How We Came So Close, and Why Victory is in Sight

by Daniel Segal

This essay is part of a series commemorating the 50th anniversary of the occupation of the West Bank and Gaza Strip

More than ever, the world needs to find potent, non-violent means to achieve social justice and peace in Palestine-Israel.  And more than ever, those of us who are citizens of the U.S. state must oppose our government’s enabling of the Israeli state’s oppression of our Palestinian sisters and brothers.

There are three clear reasons, moreover, why BDS is crucial for these two tightly linked pursuits.  First, BDS is the form of support that Palestinian civil society groups have asked for from global allies, particularly allies in the U.S.  Second, means of this sort, including cultural and academic boycotts, played a nontrivial role in helping to end apartheid in South Africa—as both Nelson Mandala and Desmond Tutu have told us.  And third and finally, there is no other alternative.  BDS is, in short, the last best chance to support the efforts and struggles of Palestinians against Israeli state apartheid and ethnic cleansing.

We in the American Anthropological Association came close to doing the right thing.  We came very close to passing a carefully crafted resolution in support of an institutional boycott of Israeli universities.  Very close.  What does that mean?  Why did we do so well?  And why did we miss the prize, if only by less than 1% of the 4807 votes cast?  

First, that we came so close demonstrates that nearly half of the members who cast ballots see that radical, non-violent change is needed, if there is to be a future with social justice and peace for all persons in the region.  That almost-majority reflects an extraordinary level of awareness and knowledge about the region among AAA members, notwithstanding the massive amount of misinformation given to the US public by our government and by all major news outlets, from Fox News to the New York Times.  

But what about the other, just barely larger, portion of AAA voters?  My own analysis is that this disappointing result has both an admirable and a pernicious source.  The admirable source is a deep commitment to academic freedom within the membership.  That commitment should and did set a very high bar for adopting any form of academic boycott.  But it should be a high bar, rather than an absolute bar.  And thus, to the many AAA members who voted against the BDS motion on this admirable basis, I say this: I disagree with your vote, but I respect it.  And at this juncture—as we reopen this issue—I urge you to take the time to get a better, and a more robustly ethnographic, understanding of the lives of Palestinians living under the Israeli state’s regime system of apartheid and ethnic cleansing.  Please make an effort, in short, to put yourself in dialogue with Palestinians, Palestinian-Americans, and Palestinian civil society groups pursuing non-violent change.  The more you do, and the more you listen to their voices, the more likely you will be to see that even as you maintain your strong and admirable commitment to academic freedom, Palestine-Israel is the atypical case where the cause of justice and peace needs an academic boycott—as in fact does the cause of academic freedom.  Why even the cause of academic freedom?  Because Israeli universities discriminate against non-Jews in Israel-Palestine and are complicitous in the Israeli state’s practices of apartheid and ethnic cleansing.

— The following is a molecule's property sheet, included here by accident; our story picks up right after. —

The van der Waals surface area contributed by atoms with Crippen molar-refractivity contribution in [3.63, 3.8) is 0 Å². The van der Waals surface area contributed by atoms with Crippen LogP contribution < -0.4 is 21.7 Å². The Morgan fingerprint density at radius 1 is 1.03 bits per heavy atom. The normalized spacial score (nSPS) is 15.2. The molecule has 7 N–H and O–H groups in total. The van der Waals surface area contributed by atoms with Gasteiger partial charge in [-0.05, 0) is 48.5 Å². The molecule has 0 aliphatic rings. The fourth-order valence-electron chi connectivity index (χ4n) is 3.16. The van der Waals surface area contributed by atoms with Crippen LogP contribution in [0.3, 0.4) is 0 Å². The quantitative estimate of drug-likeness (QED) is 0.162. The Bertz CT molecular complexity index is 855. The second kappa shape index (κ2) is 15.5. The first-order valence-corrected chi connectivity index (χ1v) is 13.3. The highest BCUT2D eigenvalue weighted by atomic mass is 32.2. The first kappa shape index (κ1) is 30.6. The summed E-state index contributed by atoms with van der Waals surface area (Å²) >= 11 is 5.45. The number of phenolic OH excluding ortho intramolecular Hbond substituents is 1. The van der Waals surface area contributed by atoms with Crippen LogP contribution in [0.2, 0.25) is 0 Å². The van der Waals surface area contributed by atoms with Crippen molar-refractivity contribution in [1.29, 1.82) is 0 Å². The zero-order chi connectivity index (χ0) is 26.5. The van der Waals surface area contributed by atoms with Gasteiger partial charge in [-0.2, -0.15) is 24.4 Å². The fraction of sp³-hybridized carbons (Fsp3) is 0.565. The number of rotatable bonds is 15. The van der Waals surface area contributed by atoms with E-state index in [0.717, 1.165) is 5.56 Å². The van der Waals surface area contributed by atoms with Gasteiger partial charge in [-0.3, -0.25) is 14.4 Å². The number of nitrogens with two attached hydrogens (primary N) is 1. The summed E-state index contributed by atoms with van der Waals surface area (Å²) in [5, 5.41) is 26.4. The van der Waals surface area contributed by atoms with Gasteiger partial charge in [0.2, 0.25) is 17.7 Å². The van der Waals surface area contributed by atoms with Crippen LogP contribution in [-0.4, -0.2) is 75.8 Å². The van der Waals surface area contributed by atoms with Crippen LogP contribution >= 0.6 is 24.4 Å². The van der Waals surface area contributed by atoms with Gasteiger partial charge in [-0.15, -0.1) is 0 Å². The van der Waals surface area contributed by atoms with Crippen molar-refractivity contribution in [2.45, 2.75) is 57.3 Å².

A second source of opposition to the AAA’s boycott motion—a much smaller source, I am confident—is, by contrast, a pernicious one.  This second source is the view that an exclusively Jewish Israel is somehow exempt from ideals of equal respect for all human beings—and this second source is thus in conflict with the very anthropology the AAA affirms.  This second source is, as well, the view that Jewish lives matter, but Palestinian lives do not; and this second source is, finally, also the failure to grasp that the great lesson of the Shoah, “never again,” must mean “never again to any human being”—rather than “never again to us Jews.”  These pernicious views have no place in anthropology, and I am confident that they will not be sufficient to defeat the boycott resolution a second time.

Daniel A. Segal is the Jean M. Pitzer Professor of Anthropology and Professor of History at Pitzer College of the Claremont Colleges, and a past Convenor of the AAA Section Assembly, as well as a past Secretary of the AAA, and a proud member of the academic advisory councils of both Jewish Voice for Peace and Open Hillel.